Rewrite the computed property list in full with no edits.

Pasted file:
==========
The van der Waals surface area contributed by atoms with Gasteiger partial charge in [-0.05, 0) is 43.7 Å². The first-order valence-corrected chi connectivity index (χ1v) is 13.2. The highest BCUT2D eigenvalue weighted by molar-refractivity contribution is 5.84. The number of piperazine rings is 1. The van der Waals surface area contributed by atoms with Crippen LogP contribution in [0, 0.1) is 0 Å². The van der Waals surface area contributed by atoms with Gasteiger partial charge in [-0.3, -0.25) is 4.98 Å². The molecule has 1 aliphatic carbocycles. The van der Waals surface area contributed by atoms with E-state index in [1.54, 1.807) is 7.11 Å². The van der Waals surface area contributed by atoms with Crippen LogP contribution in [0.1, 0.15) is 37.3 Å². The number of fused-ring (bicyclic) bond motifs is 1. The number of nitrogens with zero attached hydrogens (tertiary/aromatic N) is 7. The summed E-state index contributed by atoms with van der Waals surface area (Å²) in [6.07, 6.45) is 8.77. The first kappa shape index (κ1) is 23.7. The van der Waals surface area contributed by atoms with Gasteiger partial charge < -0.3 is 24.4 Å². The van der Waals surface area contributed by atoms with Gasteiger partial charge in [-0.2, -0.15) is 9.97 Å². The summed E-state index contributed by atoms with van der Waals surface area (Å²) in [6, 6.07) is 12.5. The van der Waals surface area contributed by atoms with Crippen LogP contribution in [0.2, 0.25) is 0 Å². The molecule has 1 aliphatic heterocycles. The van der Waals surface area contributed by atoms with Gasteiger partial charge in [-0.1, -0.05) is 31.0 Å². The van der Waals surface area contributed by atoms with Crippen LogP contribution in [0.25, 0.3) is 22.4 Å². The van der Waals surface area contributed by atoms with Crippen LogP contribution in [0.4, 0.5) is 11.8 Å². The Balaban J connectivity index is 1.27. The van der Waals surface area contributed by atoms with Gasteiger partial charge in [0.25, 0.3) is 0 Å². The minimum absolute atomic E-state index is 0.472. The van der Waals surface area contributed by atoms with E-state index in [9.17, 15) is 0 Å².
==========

The van der Waals surface area contributed by atoms with Gasteiger partial charge in [-0.05, 0) is 43.7 Å². The first-order valence-corrected chi connectivity index (χ1v) is 13.2. The highest BCUT2D eigenvalue weighted by molar-refractivity contribution is 5.84. The number of piperazine rings is 1. The van der Waals surface area contributed by atoms with Crippen LogP contribution in [0, 0.1) is 0 Å². The van der Waals surface area contributed by atoms with Gasteiger partial charge in [-0.3, -0.25) is 4.98 Å². The molecule has 1 aliphatic carbocycles. The van der Waals surface area contributed by atoms with E-state index in [1.54, 1.807) is 7.11 Å². The van der Waals surface area contributed by atoms with Crippen LogP contribution in [0.1, 0.15) is 37.3 Å². The number of fused-ring (bicyclic) bond motifs is 1. The number of nitrogens with zero attached hydrogens (tertiary/aromatic N) is 7. The summed E-state index contributed by atoms with van der Waals surface area (Å²) in [6.07, 6.45) is 8.77. The first kappa shape index (κ1) is 23.7. The van der Waals surface area contributed by atoms with Gasteiger partial charge < -0.3 is 24.4 Å². The van der Waals surface area contributed by atoms with Gasteiger partial charge in [-0.2, -0.15) is 9.97 Å². The summed E-state index contributed by atoms with van der Waals surface area (Å²) in [6, 6.07) is 12.5. The van der Waals surface area contributed by atoms with Crippen LogP contribution in [0.2, 0.25) is 0 Å². The molecule has 1 aliphatic heterocycles. The van der Waals surface area contributed by atoms with Gasteiger partial charge in [-0.1, -0.05) is 31.0 Å². The van der Waals surface area contributed by atoms with Crippen LogP contribution in [0.25, 0.3) is 22.4 Å². The van der Waals surface area contributed by atoms with Crippen LogP contribution in [0.4, 0.5) is 11.8 Å². The Balaban J connectivity index is 1.27. The van der Waals surface area contributed by atoms with Gasteiger partial charge in [0.25, 0.3) is 0 Å². The minimum absolute atomic E-state index is 0.472. The van der Waals surface area contributed by atoms with E-state index in [9.17, 15) is 0 Å².